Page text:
South Australians have their say: Lower beach speed limits in favour

SA Gov

The wheels are in motion for speed limits on beaches across South Australia to be lowered to improve safety, following extensive public consultation earlier this year.

A reduction to the default speed limit, which is currently 100km/h where there is no signed speed limit, received overwhelming support from respondents to a yourSAy survey launched in February.

Based on thousands of respondents, South Australians’ preference, on average, was for a default speed limit of 40km/h and 25 km/h when passing or within 100 metres of a pedestrian.

This was also supported by key stakeholders including National Parks and Wildlife and South Australian Coastal Councils Alliance.

Additional options presented as part of the yourSAy survey included:

*A default beach speed limit of 40km/h

*A default beach speed limit of 25km/h

*No change to the default speed limits.

Currently, beaches in South Australia are considered ‘road related areas’ under the Road Traffic Act 1961 and the Australian Road Rules.

Beaches where there has already been a reduction or a speed limit of 40km/h or less will remain regardless of the direction taken.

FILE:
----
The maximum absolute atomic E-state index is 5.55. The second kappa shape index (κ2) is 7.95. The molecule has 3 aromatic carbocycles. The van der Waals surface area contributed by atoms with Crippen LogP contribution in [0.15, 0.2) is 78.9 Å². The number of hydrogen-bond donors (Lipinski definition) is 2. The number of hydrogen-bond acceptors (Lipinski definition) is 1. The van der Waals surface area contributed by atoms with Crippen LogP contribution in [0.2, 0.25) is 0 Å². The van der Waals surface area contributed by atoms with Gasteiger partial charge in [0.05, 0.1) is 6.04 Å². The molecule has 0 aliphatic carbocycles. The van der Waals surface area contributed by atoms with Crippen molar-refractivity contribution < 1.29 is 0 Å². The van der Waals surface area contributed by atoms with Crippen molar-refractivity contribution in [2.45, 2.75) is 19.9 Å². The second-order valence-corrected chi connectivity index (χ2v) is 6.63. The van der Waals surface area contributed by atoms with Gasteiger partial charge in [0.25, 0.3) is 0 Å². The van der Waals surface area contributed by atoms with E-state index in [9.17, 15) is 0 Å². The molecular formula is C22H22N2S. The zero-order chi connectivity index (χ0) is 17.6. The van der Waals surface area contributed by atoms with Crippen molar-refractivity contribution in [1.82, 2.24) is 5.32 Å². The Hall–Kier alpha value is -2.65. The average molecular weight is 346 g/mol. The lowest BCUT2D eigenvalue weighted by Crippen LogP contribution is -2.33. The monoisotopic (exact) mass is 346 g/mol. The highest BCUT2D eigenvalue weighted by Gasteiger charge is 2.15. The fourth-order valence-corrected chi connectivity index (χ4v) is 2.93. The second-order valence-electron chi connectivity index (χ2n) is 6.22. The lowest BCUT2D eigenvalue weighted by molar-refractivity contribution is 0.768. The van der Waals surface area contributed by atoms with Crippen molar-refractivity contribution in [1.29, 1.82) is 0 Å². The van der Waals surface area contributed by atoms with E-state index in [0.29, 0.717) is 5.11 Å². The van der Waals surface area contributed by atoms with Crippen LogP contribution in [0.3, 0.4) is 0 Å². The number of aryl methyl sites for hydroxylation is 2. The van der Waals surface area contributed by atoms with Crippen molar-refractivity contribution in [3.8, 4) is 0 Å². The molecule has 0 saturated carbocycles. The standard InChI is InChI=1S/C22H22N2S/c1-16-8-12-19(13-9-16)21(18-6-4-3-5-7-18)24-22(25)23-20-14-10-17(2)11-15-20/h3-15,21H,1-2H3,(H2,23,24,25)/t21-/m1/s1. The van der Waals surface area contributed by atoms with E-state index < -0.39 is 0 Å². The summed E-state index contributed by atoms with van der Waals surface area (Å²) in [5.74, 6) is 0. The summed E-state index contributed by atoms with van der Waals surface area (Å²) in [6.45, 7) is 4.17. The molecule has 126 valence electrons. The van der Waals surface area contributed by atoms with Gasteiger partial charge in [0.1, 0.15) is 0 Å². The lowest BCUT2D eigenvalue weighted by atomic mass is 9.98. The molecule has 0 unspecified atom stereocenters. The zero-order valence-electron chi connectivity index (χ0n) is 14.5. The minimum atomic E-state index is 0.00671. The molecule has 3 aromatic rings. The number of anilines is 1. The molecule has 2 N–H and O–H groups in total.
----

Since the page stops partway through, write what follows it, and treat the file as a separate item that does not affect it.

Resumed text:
The Department for Infrastructure and Transport recently approved a speed limit of 10 km/h for Moana, Aldinga and Sellicks beaches and a 40km/h speed limit for Goolwa Beach, in the interest of safety.

All feedback from the engagement process is being considered to inform a final decision on a new default beach speed limit by the end of 2023.

The Speed Limits on South Australians Beaches Community Engagement Outcomes Report can be viewed at

As put by Joe Szakacs

We committed to review speed limits on beaches to ensure a safe community environment for all beach users as part of the Road Safety Action Plan earlier this year and that’s exactly what we have done.

80 per cent of all respondents to the yourSAy survey provided clear support for a reduction in the default speed limit, with the most preferred option being a reduction to 40km/h and 25km/h when within 100 metres of a pedestrian.

South Australia is very fortunate to have world class drive-on beaches, but it is clear the current road laws which make this possible are out of date.

We know that in the period 2017-2021, there were 29 reported crashes on beaches resulting in the loss of one life, 15 serious injuries and 13 minor injuries. Speed was reported as a contributing factor to 50 per cent of these crashes.

All the feedback from the engagement process will be considered and a decision informed by the end of this year.

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